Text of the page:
As the mass ended, we found ourselves surrounded by many of the people with whom we have walked: part of the wonder of being reunited in Santiago. We had already encountered Jenny and Dougal. We found our three young German friends. In the cathedral we found many of those with whom we have walked. We met the Brazilians, and the man who had asked for his Compostela to be completed in the name of his father, Heinz. We found ourselves staying in the same albergue as Annie and Louis, from Flanders. We saw two young brothers whom we have seen along the way. We saw Susan, whom we had initially known only as the girl with the bad knees! We keep encountering people who have been with us at one point or another. Is Santiago like a rather theologically simplistic representation of heaven: most people end up there sooner or later, even though some seem hard to find?

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In the afternoon, Jenny and Dougal had invited us to go with them, by car, to Fisterra (Finisterre) – another act of kindness and generosity. Having travelled everywhere by foot, and having experienced all the communities through which we passed with some degree of intimacy, it felt very strange to go through villages at driving speed, and not to look into each of the churches that we passed along the way.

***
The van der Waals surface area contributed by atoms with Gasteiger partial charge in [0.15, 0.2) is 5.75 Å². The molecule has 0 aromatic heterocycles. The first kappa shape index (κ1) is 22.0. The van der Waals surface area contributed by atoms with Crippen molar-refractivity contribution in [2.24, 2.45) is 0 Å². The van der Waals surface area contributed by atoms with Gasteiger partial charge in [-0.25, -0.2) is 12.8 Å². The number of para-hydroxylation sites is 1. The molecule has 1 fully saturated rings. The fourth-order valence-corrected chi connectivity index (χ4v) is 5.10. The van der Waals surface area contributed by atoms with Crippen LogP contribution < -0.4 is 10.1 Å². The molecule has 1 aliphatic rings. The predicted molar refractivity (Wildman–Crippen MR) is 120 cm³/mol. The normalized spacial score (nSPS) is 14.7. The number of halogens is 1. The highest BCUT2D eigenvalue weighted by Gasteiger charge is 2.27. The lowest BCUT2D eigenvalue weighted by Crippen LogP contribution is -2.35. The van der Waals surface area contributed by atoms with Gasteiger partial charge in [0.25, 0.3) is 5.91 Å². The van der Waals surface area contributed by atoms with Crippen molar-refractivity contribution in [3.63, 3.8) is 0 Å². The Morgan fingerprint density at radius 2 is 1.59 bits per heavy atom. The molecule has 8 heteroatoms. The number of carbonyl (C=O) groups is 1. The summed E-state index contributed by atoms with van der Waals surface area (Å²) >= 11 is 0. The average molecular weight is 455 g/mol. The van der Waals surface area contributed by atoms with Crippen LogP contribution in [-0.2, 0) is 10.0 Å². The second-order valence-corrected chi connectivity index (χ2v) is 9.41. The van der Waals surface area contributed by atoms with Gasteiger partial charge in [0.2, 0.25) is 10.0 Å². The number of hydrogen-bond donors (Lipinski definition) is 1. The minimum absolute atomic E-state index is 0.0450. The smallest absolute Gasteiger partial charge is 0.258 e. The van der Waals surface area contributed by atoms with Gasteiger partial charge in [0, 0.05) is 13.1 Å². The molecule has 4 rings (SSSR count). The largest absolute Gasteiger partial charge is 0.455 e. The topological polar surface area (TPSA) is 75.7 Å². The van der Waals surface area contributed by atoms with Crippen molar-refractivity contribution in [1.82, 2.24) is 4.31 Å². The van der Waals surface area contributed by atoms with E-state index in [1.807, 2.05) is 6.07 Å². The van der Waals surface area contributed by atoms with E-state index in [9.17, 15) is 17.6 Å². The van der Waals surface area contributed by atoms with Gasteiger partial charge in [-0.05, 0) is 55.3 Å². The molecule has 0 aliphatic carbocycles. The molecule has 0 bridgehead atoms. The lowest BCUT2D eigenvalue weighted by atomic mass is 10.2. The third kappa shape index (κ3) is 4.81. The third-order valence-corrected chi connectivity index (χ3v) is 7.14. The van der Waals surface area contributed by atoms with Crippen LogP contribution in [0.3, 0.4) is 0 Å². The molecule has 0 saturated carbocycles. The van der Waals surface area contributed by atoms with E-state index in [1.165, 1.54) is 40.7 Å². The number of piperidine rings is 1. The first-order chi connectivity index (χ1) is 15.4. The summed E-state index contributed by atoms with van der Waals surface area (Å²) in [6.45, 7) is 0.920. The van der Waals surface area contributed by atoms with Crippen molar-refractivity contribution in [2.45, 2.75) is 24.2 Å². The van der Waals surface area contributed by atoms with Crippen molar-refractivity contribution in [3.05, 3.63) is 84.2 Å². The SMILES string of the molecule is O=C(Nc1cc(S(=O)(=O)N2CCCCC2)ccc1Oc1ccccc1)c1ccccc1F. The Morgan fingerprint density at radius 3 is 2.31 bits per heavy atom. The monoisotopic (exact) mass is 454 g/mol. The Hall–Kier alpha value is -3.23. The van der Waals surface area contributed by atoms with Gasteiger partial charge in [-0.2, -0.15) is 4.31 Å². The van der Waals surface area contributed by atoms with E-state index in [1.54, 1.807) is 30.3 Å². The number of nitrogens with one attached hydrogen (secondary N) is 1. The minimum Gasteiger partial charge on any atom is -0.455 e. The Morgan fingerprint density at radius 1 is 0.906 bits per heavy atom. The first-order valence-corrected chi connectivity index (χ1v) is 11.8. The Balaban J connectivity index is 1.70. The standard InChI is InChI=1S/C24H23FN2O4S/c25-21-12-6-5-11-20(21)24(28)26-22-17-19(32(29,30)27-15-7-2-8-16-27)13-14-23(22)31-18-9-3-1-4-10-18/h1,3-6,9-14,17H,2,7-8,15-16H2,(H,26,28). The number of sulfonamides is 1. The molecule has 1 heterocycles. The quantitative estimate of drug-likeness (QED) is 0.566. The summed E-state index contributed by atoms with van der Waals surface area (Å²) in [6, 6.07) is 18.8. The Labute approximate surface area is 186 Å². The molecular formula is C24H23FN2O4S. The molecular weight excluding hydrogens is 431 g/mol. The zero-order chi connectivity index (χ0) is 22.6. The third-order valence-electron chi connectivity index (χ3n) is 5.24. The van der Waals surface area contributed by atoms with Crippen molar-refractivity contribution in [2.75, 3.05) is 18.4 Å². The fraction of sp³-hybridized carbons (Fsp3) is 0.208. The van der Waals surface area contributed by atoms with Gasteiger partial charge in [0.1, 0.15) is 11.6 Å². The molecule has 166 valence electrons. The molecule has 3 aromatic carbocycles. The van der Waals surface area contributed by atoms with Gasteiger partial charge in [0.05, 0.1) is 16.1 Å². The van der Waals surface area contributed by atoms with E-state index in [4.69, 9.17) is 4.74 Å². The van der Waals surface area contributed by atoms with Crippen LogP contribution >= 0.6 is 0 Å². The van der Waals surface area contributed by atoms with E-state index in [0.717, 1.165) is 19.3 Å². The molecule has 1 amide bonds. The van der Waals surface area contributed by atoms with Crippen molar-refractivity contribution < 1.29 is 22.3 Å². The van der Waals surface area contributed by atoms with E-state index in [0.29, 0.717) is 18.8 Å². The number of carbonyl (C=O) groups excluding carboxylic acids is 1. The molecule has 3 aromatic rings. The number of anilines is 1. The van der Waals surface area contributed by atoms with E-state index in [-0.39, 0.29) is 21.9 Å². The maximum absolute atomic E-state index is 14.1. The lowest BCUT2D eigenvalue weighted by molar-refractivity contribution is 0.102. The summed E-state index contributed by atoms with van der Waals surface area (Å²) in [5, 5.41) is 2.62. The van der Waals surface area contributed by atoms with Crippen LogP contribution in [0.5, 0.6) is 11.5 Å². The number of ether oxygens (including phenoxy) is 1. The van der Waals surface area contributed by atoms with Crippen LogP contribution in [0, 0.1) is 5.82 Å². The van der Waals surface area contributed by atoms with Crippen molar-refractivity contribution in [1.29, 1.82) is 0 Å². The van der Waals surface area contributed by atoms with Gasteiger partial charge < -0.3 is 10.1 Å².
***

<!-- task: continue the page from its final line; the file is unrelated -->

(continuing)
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I am glad that we went, although for me the pilgrimage felt complete in Santiago. It was part of the process of transition back to reality, of integrating what we have experienced and learned into the lives we continue to lead. We went to Fisterra as pilgrims becoming tourists! And in this place, which can be dark and foreboding (the Romans apparently called the Atlantic at this place “the black sea”), but which for us was warm, sunny and clear, there was time for peace in the sound and sight of the waves breaking upon the edge of the small peninsula on which Fisterra sits.